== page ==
« The Cost of Iraq and Afghanistan Wars | Main | Iraq: Calling it for what it is at long last »

Liberians in the U S speak about peace in their country #1

After almost three decades of violence that killed a quarter million people, Liberians finally have what every human want – peace albeit for now. On Jan. 16 2006, the continent’s first elected female president Ellen Johnson-Sirleaf, took the oath to lead a nation ravaged by three decades of violence. For the first time in three decades, the west African nation recently celebrated a year without guns in the hands of child-soldiers.

The Twin Cities have about 30,000 Liberians. What do these Liberians think about the ongoing peace building efforts in their native land?


Pastor Nathaniel B Sikeley
Tel:763 458 5685

Emmanuel Dolo, Ph.D.

Dr Wilhemina Holder
Tel: 651645 5828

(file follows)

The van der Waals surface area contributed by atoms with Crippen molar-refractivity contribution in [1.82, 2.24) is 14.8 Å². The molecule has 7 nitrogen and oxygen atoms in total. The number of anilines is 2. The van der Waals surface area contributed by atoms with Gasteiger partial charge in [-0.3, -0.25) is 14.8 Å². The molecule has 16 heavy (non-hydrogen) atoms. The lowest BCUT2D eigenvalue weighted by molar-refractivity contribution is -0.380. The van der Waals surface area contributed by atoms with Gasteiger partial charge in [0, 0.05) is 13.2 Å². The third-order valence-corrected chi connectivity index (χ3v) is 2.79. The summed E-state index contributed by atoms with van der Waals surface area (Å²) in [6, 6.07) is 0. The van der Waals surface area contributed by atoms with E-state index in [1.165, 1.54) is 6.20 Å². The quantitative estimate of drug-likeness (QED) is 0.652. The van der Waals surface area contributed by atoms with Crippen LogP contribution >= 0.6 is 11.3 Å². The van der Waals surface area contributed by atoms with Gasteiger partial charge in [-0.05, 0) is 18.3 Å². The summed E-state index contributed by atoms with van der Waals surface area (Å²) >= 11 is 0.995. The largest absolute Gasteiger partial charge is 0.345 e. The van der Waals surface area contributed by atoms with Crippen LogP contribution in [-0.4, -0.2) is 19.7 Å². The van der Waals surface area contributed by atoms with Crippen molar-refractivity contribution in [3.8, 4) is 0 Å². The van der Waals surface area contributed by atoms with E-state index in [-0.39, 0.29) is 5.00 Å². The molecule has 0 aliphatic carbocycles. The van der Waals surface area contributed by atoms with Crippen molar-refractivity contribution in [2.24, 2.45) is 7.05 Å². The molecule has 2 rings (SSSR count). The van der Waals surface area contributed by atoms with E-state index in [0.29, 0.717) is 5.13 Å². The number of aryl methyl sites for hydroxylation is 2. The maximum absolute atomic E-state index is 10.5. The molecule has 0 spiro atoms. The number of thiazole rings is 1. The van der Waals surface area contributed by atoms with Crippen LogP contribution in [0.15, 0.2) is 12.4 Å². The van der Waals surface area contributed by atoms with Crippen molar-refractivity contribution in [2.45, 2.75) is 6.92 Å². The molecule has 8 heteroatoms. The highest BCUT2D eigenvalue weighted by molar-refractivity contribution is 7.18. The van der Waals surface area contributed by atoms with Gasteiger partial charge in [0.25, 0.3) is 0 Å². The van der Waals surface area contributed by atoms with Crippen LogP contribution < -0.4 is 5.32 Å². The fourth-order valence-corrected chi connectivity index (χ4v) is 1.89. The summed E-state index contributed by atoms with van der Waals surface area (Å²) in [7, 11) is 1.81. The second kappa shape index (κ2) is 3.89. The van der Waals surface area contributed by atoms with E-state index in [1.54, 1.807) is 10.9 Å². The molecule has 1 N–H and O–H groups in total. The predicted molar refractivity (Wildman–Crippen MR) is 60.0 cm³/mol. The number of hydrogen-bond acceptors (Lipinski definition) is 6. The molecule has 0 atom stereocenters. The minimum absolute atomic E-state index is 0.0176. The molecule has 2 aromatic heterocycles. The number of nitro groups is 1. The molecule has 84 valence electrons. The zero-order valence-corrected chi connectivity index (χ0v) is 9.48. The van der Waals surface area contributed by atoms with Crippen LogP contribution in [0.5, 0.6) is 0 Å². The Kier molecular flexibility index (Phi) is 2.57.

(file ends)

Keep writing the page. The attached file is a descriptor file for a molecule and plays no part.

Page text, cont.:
email: aafact_inc@msn.com


I am in the 8th grade and I have chosen to research Liberia as my project for National History Day (www.nationalhistoryday.org). I would like to hear if Liberians are optimistic about their country's future and what they think are the biggest challenges that face their nation.

Thank you!
Michael Reed

Wow! An eighth-grader found you. How awesome. I hope Michael left an email address so you can get in touch.

Another great story idea. This would be fascinating to read.

Your first two story ideas flowed from your personal experience, which is great, but be aware that there could be some conflict-of-interest issues raised if you covered them. I bet you could maintain the necessary objectivity, but someone might question whether you have a personal bias toward some of the political players in Liberia who might be mentioned in the article.

For the remaining story ideas, be sure to step outside of your own life.

I assume you saw the great series in the Star Tribune in February by Sharon Schmickle? You can see the online version of Schmickle's major project, "A People Torn: Liberians in Minnesota," which includes audio clips and a slideshow, at www.startribune.com/liberia .

Your classmate Shara Smallwood noticed the series and blogged about it -- read Shara's comments.